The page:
46, NHS DIRECTOR
‘On the day I was admitted to an acute psychiatric ward, I showered, put on my suit and drove to a 9am meeting in London to advise an NHS executive team on how they could improve quality. Never mind that my doctor had diagnosed me with depression 10 days earlier and I was on the verge of ending my life. I had a job to do.
After the meeting, I walked to my car and just fell apart. Something told me if I started the car, I’d wind up dead. Sobbing in the driver’s seat, I called my local crisis response team, who asked me to come into hospital for a couple of nights. I knew staff on the ward would recognise a senior NHS director crying uncontrollably, unable to speak or walk, but I was past caring.
I thought I’d be in hospital for two or three days. I ended up staying for three months. For the first four weeks, my mind hummed over how I could kill myself, and I came close to suicide many times. It is testament to the attentiveness of the staff that I didn’t. I was lucky enough to be cared for in one of the two mental health NHS Trusts in England ranked outstanding by the Care Quality Commission. Had I been admitted elsewhere, I might not have had such a high level of care. When I was discharged, the extreme anxiety I felt made me a prisoner in my own home for another three months.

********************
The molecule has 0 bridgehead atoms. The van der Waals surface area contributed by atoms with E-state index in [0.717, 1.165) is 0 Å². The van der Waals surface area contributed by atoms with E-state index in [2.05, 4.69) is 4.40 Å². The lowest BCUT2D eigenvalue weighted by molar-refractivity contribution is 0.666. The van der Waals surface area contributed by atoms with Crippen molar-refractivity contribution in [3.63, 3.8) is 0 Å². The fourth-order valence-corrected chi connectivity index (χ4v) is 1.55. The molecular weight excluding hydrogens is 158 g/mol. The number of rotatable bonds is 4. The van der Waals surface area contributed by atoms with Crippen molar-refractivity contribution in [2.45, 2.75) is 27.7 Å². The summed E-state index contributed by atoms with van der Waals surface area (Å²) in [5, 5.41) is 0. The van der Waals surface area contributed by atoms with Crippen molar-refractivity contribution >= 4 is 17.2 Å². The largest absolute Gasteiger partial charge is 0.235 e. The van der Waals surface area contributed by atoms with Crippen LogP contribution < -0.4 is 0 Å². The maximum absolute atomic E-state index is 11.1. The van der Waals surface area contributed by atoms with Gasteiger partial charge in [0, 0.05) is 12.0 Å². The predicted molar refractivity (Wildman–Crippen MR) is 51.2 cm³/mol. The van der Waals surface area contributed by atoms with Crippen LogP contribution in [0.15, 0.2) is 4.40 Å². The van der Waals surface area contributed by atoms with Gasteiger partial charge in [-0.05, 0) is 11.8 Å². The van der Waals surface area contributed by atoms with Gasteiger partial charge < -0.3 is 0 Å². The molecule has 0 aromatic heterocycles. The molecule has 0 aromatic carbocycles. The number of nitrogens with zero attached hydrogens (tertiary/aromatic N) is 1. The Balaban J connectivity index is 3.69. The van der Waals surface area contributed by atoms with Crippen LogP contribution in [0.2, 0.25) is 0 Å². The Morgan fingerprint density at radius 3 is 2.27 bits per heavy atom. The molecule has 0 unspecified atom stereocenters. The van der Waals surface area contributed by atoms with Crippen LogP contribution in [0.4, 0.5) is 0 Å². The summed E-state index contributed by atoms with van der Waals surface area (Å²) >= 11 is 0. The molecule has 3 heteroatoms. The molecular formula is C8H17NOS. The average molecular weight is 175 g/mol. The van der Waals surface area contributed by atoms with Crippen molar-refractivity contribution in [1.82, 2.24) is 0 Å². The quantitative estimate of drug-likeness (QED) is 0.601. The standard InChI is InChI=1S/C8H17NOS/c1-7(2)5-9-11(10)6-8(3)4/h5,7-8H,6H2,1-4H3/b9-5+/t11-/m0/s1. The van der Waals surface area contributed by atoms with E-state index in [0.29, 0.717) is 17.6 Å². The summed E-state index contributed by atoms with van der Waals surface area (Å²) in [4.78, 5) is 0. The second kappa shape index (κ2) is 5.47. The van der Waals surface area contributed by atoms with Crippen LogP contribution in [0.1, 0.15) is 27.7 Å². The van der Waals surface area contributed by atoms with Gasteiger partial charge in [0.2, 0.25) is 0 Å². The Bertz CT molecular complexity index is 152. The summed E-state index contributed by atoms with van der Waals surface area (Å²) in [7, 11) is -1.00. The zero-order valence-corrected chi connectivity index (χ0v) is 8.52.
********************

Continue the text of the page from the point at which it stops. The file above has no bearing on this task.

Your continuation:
A long career in mental health taught me that people do get better. But not everyone knows that. People kill themselves because they believe they will never recover, and that’s why the culture of silence around mental illness is so dangerous.
It’s why, on one of my darkest days, I took a picture of myself. I wanted to document how desperate I felt, so that when I did eventually feel better, I could post it online to prove that recovery is possible. That picture and story have since been shared over a million times. Almost a year on, I feel like myself again and 100% recovered. I’m back working; I’m laughing with the friends who gave unwavering support; and I’m sharing my story with every NHS director of nursing. Depression feels unbearable. But recovery is possible.’
‘I went from managing nurses to being a suicidal patient’